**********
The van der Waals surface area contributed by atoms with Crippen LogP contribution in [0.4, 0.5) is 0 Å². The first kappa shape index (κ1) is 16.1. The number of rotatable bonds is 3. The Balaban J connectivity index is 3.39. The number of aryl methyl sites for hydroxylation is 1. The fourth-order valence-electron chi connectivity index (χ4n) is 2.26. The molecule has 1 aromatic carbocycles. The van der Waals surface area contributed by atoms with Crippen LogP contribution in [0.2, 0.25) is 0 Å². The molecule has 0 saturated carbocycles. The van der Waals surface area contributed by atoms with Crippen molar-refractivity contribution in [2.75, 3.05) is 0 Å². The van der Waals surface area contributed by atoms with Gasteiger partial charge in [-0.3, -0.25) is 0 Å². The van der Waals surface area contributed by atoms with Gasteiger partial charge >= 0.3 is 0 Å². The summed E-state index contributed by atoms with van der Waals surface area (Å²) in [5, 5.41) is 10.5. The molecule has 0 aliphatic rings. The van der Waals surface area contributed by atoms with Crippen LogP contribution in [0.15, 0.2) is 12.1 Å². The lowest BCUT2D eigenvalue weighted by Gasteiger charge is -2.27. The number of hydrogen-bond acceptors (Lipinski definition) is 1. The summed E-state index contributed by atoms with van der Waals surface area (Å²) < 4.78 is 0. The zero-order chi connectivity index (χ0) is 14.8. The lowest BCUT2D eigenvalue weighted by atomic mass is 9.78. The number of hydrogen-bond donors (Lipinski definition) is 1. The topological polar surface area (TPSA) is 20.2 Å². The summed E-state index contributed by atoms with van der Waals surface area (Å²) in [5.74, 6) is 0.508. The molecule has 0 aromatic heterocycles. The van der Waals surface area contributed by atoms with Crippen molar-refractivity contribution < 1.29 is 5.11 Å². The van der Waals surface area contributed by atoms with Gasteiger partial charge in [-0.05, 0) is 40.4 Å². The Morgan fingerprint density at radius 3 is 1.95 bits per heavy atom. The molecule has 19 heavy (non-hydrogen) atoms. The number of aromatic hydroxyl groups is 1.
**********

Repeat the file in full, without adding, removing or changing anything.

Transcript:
The van der Waals surface area contributed by atoms with Crippen LogP contribution in [0.4, 0.5) is 0 Å². The first kappa shape index (κ1) is 16.1. The number of rotatable bonds is 3. The Balaban J connectivity index is 3.39. The number of aryl methyl sites for hydroxylation is 1. The fourth-order valence-electron chi connectivity index (χ4n) is 2.26. The molecule has 1 aromatic carbocycles. The van der Waals surface area contributed by atoms with Crippen LogP contribution in [0.2, 0.25) is 0 Å². The molecule has 0 saturated carbocycles. The van der Waals surface area contributed by atoms with Crippen molar-refractivity contribution in [2.75, 3.05) is 0 Å². The van der Waals surface area contributed by atoms with Gasteiger partial charge in [-0.3, -0.25) is 0 Å². The van der Waals surface area contributed by atoms with Gasteiger partial charge >= 0.3 is 0 Å². The summed E-state index contributed by atoms with van der Waals surface area (Å²) in [5, 5.41) is 10.5. The molecule has 0 aliphatic rings. The van der Waals surface area contributed by atoms with Crippen LogP contribution in [0.15, 0.2) is 12.1 Å². The lowest BCUT2D eigenvalue weighted by Gasteiger charge is -2.27. The number of hydrogen-bond acceptors (Lipinski definition) is 1. The summed E-state index contributed by atoms with van der Waals surface area (Å²) < 4.78 is 0. The zero-order chi connectivity index (χ0) is 14.8. The lowest BCUT2D eigenvalue weighted by atomic mass is 9.78. The number of hydrogen-bond donors (Lipinski definition) is 1. The topological polar surface area (TPSA) is 20.2 Å². The summed E-state index contributed by atoms with van der Waals surface area (Å²) in [5.74, 6) is 0.508. The molecule has 0 aromatic heterocycles. The van der Waals surface area contributed by atoms with Crippen molar-refractivity contribution < 1.29 is 5.11 Å². The van der Waals surface area contributed by atoms with Gasteiger partial charge in [-0.05, 0) is 40.4 Å². The Morgan fingerprint density at radius 3 is 1.95 bits per heavy atom. The molecule has 19 heavy (non-hydrogen) atoms. The number of aromatic hydroxyl groups is 1.